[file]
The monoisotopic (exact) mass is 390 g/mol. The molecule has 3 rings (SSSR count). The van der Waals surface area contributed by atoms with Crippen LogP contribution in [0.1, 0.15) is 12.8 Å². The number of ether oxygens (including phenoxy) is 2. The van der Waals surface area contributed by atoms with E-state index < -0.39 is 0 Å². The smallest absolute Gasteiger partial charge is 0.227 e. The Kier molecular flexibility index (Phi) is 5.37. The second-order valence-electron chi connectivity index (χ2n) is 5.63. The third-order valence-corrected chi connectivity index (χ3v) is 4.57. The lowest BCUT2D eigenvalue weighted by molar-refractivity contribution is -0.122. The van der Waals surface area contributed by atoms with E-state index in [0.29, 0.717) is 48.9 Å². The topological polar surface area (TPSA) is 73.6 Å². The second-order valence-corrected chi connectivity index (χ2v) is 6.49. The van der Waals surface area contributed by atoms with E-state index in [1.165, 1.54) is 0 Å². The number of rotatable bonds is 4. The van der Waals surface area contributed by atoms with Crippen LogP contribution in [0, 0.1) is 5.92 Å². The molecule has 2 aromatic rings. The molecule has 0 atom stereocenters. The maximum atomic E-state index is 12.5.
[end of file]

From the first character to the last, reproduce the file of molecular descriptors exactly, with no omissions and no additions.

The monoisotopic (exact) mass is 390 g/mol. The molecule has 3 rings (SSSR count). The van der Waals surface area contributed by atoms with Crippen LogP contribution in [0.1, 0.15) is 12.8 Å². The number of ether oxygens (including phenoxy) is 2. The van der Waals surface area contributed by atoms with E-state index < -0.39 is 0 Å². The smallest absolute Gasteiger partial charge is 0.227 e. The Kier molecular flexibility index (Phi) is 5.37. The second-order valence-electron chi connectivity index (χ2n) is 5.63. The third-order valence-corrected chi connectivity index (χ3v) is 4.57. The lowest BCUT2D eigenvalue weighted by molar-refractivity contribution is -0.122. The van der Waals surface area contributed by atoms with E-state index in [0.29, 0.717) is 48.9 Å². The topological polar surface area (TPSA) is 73.6 Å². The second-order valence-corrected chi connectivity index (χ2v) is 6.49. The van der Waals surface area contributed by atoms with E-state index in [1.165, 1.54) is 0 Å². The number of rotatable bonds is 4. The van der Waals surface area contributed by atoms with Crippen LogP contribution in [0, 0.1) is 5.92 Å². The molecule has 2 aromatic rings. The molecule has 0 atom stereocenters. The maximum atomic E-state index is 12.5.